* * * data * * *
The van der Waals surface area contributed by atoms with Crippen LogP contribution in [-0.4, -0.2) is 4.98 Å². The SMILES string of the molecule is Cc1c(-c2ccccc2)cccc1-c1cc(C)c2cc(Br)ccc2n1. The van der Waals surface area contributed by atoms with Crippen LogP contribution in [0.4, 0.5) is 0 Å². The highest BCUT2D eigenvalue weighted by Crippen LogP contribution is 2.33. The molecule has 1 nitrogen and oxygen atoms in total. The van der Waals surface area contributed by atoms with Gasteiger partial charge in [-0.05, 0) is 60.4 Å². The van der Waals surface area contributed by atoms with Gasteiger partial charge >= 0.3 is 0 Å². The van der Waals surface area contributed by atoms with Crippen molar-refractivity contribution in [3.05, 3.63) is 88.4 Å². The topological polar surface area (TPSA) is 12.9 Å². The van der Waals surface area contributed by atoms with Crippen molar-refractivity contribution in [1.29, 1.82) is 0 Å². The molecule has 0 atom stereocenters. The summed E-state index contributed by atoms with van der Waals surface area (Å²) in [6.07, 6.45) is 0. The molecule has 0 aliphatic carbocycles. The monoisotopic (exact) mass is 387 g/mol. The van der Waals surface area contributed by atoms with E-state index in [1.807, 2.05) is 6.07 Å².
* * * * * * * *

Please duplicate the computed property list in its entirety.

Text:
The van der Waals surface area contributed by atoms with Crippen LogP contribution in [-0.4, -0.2) is 4.98 Å². The SMILES string of the molecule is Cc1c(-c2ccccc2)cccc1-c1cc(C)c2cc(Br)ccc2n1. The van der Waals surface area contributed by atoms with Crippen LogP contribution in [0.4, 0.5) is 0 Å². The highest BCUT2D eigenvalue weighted by Crippen LogP contribution is 2.33. The molecule has 1 nitrogen and oxygen atoms in total. The van der Waals surface area contributed by atoms with Gasteiger partial charge in [-0.05, 0) is 60.4 Å². The van der Waals surface area contributed by atoms with Gasteiger partial charge >= 0.3 is 0 Å². The van der Waals surface area contributed by atoms with Crippen molar-refractivity contribution in [3.05, 3.63) is 88.4 Å². The topological polar surface area (TPSA) is 12.9 Å². The van der Waals surface area contributed by atoms with Crippen molar-refractivity contribution in [1.29, 1.82) is 0 Å². The molecule has 0 atom stereocenters. The summed E-state index contributed by atoms with van der Waals surface area (Å²) in [6.07, 6.45) is 0. The molecule has 0 aliphatic carbocycles. The monoisotopic (exact) mass is 387 g/mol. The van der Waals surface area contributed by atoms with E-state index in [1.807, 2.05) is 6.07 Å².